The electric panel serves as a Central Command Center for your electrical system in your home. You can turn power on or off from there, and send it to the various outlets throughout your residence. The panel, which is also called a breaker box, has fuses or circuit breakers that are designed to blow or trip in case of an over- or short-current.

The capacity of the panel is measured in amp units, where 60 amps used to be the standard for residential needs. However, with the advancement in technology, a typical household as a plethora of supersized electronics, and it’s likely that you may need to upgrade your old breaker box.

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When should you Replace your existing Electrical Panel?

There are several obvious indications that you might soon need to replace your electric panel. First, your home insurance might demand that you install a new panel. Secondly, if you notice frequent bugs in your electrical system such as fuses blowing, breakers tripping, or rapidly burning out and flickering lights, all these are signs of trouble.

Thirdly, you could be planning on adding a new significant load onto the electric system, for instance with a purchase of a major electronic system or appliance, using a transfer panel for a standby generator, or performing a remodel that would increase the square footage of your home. Finally, you might be planning to put your house up for sale, and know that upgrading its electrical capacity might be a strong selling point to add value and find a buyer more easily.

What Electrical Panels Should You Get?

The modern electrical panels usually come with the minimum amperage presently allowable of 100, with 150, 200, ad 400 amperes options. The biggest is obviously the most expensive, and it may not be necessarily the best for you. You need to choose the size that will match the daily energy needs of your household, which can be determined by measuring with a power analyzer or conducting a home energy audit.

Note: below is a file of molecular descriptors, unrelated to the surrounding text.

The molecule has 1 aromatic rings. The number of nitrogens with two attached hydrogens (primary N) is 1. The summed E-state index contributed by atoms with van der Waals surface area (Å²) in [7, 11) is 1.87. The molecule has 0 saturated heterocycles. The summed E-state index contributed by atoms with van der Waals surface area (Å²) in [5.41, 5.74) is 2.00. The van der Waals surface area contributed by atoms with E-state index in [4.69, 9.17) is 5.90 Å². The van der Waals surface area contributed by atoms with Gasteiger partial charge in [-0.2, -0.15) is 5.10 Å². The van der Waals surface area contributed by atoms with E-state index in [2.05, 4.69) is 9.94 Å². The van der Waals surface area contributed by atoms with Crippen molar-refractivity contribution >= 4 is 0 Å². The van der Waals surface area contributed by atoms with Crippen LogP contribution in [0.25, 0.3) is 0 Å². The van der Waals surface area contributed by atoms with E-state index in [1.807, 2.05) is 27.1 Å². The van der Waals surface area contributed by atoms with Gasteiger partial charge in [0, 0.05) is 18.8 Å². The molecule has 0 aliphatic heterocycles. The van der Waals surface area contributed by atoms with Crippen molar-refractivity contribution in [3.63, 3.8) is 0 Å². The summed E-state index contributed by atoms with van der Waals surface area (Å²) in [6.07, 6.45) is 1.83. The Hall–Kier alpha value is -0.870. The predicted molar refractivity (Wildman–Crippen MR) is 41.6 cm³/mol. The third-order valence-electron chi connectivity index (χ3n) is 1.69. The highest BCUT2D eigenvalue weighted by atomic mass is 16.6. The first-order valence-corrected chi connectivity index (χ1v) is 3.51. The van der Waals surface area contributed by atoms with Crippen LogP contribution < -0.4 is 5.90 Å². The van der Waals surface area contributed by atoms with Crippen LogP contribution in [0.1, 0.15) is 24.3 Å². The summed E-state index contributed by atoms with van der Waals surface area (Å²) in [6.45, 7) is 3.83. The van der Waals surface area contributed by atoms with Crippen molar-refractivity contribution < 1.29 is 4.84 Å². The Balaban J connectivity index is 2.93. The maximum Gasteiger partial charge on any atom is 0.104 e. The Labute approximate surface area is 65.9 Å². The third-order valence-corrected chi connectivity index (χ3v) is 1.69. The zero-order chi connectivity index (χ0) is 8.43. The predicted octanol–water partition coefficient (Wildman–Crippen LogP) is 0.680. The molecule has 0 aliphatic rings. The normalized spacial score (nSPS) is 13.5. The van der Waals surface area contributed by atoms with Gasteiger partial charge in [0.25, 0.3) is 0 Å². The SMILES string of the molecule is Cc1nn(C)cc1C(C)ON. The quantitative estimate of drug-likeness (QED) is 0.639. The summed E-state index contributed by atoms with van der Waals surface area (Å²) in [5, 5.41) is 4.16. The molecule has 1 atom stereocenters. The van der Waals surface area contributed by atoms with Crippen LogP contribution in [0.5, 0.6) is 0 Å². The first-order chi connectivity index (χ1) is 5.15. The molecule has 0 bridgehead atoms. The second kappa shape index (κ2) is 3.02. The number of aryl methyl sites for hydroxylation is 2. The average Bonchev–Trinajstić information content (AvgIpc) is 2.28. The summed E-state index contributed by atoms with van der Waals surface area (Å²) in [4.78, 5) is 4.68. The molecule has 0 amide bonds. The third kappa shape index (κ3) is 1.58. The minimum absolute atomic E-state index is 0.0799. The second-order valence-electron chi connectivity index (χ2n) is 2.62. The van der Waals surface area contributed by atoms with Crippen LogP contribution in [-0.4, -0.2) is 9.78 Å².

Other electrical panel upgrades might be necessary as well, such as replacing or repairing the existing wiring, ground fault circuit interrupters (GFCI) for places around the house where electrical equipment might come into contact with water, and arc-fault circuit interrupters for sleeping rooms. The cost of the upgrade will vary depending on the amperage, amount of work needed, and the price of a permit if needed.

Why Should You Get Electrical Panel Upgrades?

Safety is usually one of the most important motivation for an electrical panel upgrades or installation. While it’s still easy to find panels from 30 years or more functioning properly, the level of protection they offer from overload and over-current does not even come close to that of modern panels.

Keep in mind that electrical panel upgrades are a complex and dangerous job, which should only be done by a qualified electrical service contractor. It’s just too risky for you to attempt doing it by yourself. While it might not be necessary to submit a detailed plan for your project, you will be required to have a local building permit to perform the upgrade. Actually, many areas only issue a permit for such sensitive work to licensed master electricians as a safety precaution.